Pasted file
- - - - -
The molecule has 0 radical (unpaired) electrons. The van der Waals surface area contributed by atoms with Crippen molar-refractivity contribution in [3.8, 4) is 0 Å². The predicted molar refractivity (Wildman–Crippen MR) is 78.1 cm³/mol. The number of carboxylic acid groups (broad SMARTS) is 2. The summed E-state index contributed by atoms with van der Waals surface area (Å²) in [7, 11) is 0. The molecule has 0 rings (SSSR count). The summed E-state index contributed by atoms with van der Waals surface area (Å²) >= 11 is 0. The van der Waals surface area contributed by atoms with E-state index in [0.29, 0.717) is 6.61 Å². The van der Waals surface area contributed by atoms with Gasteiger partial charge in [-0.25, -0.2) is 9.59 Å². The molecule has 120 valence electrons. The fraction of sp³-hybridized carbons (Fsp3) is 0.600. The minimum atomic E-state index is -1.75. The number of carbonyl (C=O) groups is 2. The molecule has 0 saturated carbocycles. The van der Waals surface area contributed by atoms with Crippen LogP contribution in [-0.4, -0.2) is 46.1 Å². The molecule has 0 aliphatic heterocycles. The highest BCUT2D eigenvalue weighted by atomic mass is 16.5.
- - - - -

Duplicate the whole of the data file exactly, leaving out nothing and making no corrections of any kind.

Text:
The molecule has 0 radical (unpaired) electrons. The van der Waals surface area contributed by atoms with Crippen molar-refractivity contribution in [3.8, 4) is 0 Å². The predicted molar refractivity (Wildman–Crippen MR) is 78.1 cm³/mol. The number of carboxylic acid groups (broad SMARTS) is 2. The summed E-state index contributed by atoms with van der Waals surface area (Å²) in [7, 11) is 0. The molecule has 0 rings (SSSR count). The summed E-state index contributed by atoms with van der Waals surface area (Å²) >= 11 is 0. The van der Waals surface area contributed by atoms with E-state index in [0.29, 0.717) is 6.61 Å². The van der Waals surface area contributed by atoms with Gasteiger partial charge in [-0.25, -0.2) is 9.59 Å². The molecule has 120 valence electrons. The fraction of sp³-hybridized carbons (Fsp3) is 0.600. The minimum atomic E-state index is -1.75. The number of carbonyl (C=O) groups is 2. The molecule has 0 saturated carbocycles. The van der Waals surface area contributed by atoms with Crippen LogP contribution in [-0.4, -0.2) is 46.1 Å². The molecule has 0 aliphatic heterocycles. The highest BCUT2D eigenvalue weighted by atomic mass is 16.5.